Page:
How might this approach lay out with a specific client?

A company may come to us and, based on their best assumptions, tell us where they think their sweet spots are in terms of target industries. Oftentimes they will ask us for our opinion, if we have done similar kinds of work – but not necessarily for companies or organizations that are in close proximity to each other, since just because a company may be in close proximity doesn’t mean it has the same assets. In order to do this, we need to look up reasonable comparatives so we can see, for example, what kind of university graduates are being produced and in which fields in a particular region; what is the population; what kinds of clusters exist there. From there we can benchmark against those comparatives and give our clients a better idea of what kinds of companies they may want to go after.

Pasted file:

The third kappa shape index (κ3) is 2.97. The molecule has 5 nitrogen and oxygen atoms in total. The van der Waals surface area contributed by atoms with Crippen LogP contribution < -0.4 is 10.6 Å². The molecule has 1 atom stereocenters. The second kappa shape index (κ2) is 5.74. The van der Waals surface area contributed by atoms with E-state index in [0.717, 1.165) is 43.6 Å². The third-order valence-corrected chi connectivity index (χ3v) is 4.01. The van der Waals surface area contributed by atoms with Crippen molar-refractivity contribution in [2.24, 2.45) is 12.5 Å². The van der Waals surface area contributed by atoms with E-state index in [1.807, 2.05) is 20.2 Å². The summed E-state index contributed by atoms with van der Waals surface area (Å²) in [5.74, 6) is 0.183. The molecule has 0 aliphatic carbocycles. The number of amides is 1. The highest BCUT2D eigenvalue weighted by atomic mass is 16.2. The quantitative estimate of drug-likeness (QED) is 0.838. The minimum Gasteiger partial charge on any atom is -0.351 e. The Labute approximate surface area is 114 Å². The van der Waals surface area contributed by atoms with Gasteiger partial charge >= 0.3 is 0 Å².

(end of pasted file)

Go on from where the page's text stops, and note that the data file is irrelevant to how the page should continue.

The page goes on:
In addition, we have always had a 100% transparency policy with our clients. Any of them can come into our system and track any progress that we are making for each specific effort. The more data a client can see and get its hands on, their greater their knowledge base is. Our clients are smart people; they are very savvy and well-versed in economic development. With both sides having access to the largest amount of data possible, the more powerful and synergistic the conversations are. That is one big difference between ROI and some of the other lead-generation firms. We really try and make as much of the data we collect as available as we possibly can in the most strategically useful format.